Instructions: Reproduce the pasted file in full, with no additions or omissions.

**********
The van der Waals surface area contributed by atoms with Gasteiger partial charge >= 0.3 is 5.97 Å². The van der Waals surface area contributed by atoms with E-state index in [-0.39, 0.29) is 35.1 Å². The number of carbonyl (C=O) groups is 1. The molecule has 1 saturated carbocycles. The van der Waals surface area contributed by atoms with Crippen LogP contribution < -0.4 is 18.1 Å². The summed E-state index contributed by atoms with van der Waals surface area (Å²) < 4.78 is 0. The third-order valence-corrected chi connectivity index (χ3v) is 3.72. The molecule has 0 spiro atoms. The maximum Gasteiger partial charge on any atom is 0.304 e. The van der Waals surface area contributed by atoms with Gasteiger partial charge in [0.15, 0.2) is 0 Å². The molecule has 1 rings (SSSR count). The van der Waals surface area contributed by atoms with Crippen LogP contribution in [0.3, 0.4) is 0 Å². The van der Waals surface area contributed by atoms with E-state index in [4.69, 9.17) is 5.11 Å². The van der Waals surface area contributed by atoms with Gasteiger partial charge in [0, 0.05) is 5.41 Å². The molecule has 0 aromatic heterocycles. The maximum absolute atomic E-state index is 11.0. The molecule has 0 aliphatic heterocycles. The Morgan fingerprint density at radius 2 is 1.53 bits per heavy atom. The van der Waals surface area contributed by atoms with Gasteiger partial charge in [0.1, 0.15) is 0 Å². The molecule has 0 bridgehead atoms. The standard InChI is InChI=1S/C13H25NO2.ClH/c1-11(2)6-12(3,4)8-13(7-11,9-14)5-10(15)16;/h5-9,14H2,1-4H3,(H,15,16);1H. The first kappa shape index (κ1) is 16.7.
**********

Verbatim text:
The van der Waals surface area contributed by atoms with Gasteiger partial charge >= 0.3 is 5.97 Å². The van der Waals surface area contributed by atoms with E-state index in [-0.39, 0.29) is 35.1 Å². The number of carbonyl (C=O) groups is 1. The molecule has 1 saturated carbocycles. The van der Waals surface area contributed by atoms with Crippen LogP contribution < -0.4 is 18.1 Å². The summed E-state index contributed by atoms with van der Waals surface area (Å²) < 4.78 is 0. The third-order valence-corrected chi connectivity index (χ3v) is 3.72. The molecule has 0 spiro atoms. The maximum Gasteiger partial charge on any atom is 0.304 e. The van der Waals surface area contributed by atoms with Gasteiger partial charge in [0.15, 0.2) is 0 Å². The molecule has 1 rings (SSSR count). The van der Waals surface area contributed by atoms with Crippen LogP contribution in [0.3, 0.4) is 0 Å². The van der Waals surface area contributed by atoms with E-state index in [4.69, 9.17) is 5.11 Å². The van der Waals surface area contributed by atoms with Gasteiger partial charge in [0, 0.05) is 5.41 Å². The molecule has 0 aromatic heterocycles. The maximum absolute atomic E-state index is 11.0. The molecule has 0 aliphatic heterocycles. The Morgan fingerprint density at radius 2 is 1.53 bits per heavy atom. The van der Waals surface area contributed by atoms with Gasteiger partial charge in [0.1, 0.15) is 0 Å². The molecule has 0 bridgehead atoms. The standard InChI is InChI=1S/C13H25NO2.ClH/c1-11(2)6-12(3,4)8-13(7-11,9-14)5-10(15)16;/h5-9,14H2,1-4H3,(H,15,16);1H. The first kappa shape index (κ1) is 16.7.